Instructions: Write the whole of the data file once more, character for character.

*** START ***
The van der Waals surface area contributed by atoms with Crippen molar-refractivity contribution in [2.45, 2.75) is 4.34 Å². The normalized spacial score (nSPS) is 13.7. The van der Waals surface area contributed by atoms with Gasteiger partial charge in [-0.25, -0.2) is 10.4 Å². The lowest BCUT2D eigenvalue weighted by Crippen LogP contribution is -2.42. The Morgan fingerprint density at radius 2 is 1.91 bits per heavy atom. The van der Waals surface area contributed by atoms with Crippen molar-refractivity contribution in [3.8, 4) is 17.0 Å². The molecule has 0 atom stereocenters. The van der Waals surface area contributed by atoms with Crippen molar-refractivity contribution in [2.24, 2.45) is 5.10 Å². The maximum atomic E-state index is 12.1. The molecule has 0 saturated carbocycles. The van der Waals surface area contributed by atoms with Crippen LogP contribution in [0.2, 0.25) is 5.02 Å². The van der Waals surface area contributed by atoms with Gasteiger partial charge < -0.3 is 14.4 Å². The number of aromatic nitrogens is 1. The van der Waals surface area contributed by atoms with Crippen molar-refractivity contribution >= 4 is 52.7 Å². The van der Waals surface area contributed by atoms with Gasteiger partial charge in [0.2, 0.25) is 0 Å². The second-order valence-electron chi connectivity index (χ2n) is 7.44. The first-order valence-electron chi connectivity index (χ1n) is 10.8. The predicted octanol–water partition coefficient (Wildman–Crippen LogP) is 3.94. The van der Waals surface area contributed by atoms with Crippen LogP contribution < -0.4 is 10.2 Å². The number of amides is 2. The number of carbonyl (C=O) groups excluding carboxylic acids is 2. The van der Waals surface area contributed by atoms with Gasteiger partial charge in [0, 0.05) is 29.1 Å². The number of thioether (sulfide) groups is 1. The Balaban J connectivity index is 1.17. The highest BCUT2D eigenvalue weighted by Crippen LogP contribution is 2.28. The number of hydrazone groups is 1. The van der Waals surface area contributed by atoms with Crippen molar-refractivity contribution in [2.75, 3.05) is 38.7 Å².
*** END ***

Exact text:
The van der Waals surface area contributed by atoms with Crippen molar-refractivity contribution in [2.45, 2.75) is 4.34 Å². The normalized spacial score (nSPS) is 13.7. The van der Waals surface area contributed by atoms with Gasteiger partial charge in [-0.25, -0.2) is 10.4 Å². The lowest BCUT2D eigenvalue weighted by Crippen LogP contribution is -2.42. The Morgan fingerprint density at radius 2 is 1.91 bits per heavy atom. The van der Waals surface area contributed by atoms with Crippen molar-refractivity contribution in [3.8, 4) is 17.0 Å². The molecule has 0 atom stereocenters. The van der Waals surface area contributed by atoms with Crippen molar-refractivity contribution in [2.24, 2.45) is 5.10 Å². The maximum atomic E-state index is 12.1. The molecule has 0 saturated carbocycles. The van der Waals surface area contributed by atoms with Crippen LogP contribution in [0.2, 0.25) is 5.02 Å². The van der Waals surface area contributed by atoms with Gasteiger partial charge < -0.3 is 14.4 Å². The number of aromatic nitrogens is 1. The van der Waals surface area contributed by atoms with Crippen molar-refractivity contribution >= 4 is 52.7 Å². The van der Waals surface area contributed by atoms with Gasteiger partial charge in [0.2, 0.25) is 0 Å². The second-order valence-electron chi connectivity index (χ2n) is 7.44. The first-order valence-electron chi connectivity index (χ1n) is 10.8. The predicted octanol–water partition coefficient (Wildman–Crippen LogP) is 3.94. The van der Waals surface area contributed by atoms with Crippen LogP contribution < -0.4 is 10.2 Å². The number of amides is 2. The number of carbonyl (C=O) groups excluding carboxylic acids is 2. The van der Waals surface area contributed by atoms with Gasteiger partial charge in [0, 0.05) is 29.1 Å². The number of thioether (sulfide) groups is 1. The Balaban J connectivity index is 1.17. The highest BCUT2D eigenvalue weighted by Crippen LogP contribution is 2.28. The number of hydrazone groups is 1. The van der Waals surface area contributed by atoms with Crippen molar-refractivity contribution in [2.75, 3.05) is 38.7 Å².